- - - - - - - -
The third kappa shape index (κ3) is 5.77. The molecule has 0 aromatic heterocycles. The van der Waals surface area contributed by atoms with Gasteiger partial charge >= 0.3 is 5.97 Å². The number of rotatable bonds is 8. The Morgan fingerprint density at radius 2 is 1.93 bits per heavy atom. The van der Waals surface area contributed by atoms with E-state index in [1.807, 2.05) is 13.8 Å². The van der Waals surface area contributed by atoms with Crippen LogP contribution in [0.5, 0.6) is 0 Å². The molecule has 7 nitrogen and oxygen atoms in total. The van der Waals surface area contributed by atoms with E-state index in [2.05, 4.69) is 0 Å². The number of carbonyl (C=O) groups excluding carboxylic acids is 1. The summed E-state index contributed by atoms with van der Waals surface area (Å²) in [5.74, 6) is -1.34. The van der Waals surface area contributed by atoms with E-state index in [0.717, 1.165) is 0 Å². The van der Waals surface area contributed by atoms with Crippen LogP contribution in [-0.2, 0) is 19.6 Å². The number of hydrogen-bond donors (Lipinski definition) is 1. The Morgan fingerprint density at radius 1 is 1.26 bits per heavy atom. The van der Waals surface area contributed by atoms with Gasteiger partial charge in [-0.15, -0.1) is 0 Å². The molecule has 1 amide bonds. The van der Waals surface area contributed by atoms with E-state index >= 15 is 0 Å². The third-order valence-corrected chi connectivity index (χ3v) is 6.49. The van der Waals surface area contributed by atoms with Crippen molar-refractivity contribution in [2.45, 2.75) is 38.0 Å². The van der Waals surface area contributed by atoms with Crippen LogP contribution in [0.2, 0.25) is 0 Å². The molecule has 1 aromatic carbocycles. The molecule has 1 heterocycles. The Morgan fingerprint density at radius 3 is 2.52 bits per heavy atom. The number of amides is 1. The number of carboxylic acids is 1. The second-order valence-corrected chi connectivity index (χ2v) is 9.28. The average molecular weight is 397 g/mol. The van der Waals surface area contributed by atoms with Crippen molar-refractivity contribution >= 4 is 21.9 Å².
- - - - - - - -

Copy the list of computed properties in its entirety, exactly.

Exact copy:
The third kappa shape index (κ3) is 5.77. The molecule has 0 aromatic heterocycles. The van der Waals surface area contributed by atoms with Gasteiger partial charge >= 0.3 is 5.97 Å². The number of rotatable bonds is 8. The Morgan fingerprint density at radius 2 is 1.93 bits per heavy atom. The van der Waals surface area contributed by atoms with E-state index in [1.807, 2.05) is 13.8 Å². The van der Waals surface area contributed by atoms with Crippen LogP contribution in [0.5, 0.6) is 0 Å². The molecule has 7 nitrogen and oxygen atoms in total. The van der Waals surface area contributed by atoms with E-state index in [2.05, 4.69) is 0 Å². The number of carbonyl (C=O) groups excluding carboxylic acids is 1. The summed E-state index contributed by atoms with van der Waals surface area (Å²) in [5.74, 6) is -1.34. The van der Waals surface area contributed by atoms with E-state index in [0.717, 1.165) is 0 Å². The van der Waals surface area contributed by atoms with Crippen LogP contribution in [-0.2, 0) is 19.6 Å². The number of hydrogen-bond donors (Lipinski definition) is 1. The Morgan fingerprint density at radius 1 is 1.26 bits per heavy atom. The van der Waals surface area contributed by atoms with Gasteiger partial charge in [-0.15, -0.1) is 0 Å². The molecule has 1 amide bonds. The van der Waals surface area contributed by atoms with E-state index >= 15 is 0 Å². The third-order valence-corrected chi connectivity index (χ3v) is 6.49. The van der Waals surface area contributed by atoms with Crippen molar-refractivity contribution in [2.45, 2.75) is 38.0 Å². The van der Waals surface area contributed by atoms with Crippen LogP contribution in [0.2, 0.25) is 0 Å². The molecule has 1 aromatic carbocycles. The molecule has 1 heterocycles. The Morgan fingerprint density at radius 3 is 2.52 bits per heavy atom. The number of amides is 1. The number of carboxylic acids is 1. The second-order valence-corrected chi connectivity index (χ2v) is 9.28. The average molecular weight is 397 g/mol. The van der Waals surface area contributed by atoms with Crippen molar-refractivity contribution >= 4 is 21.9 Å².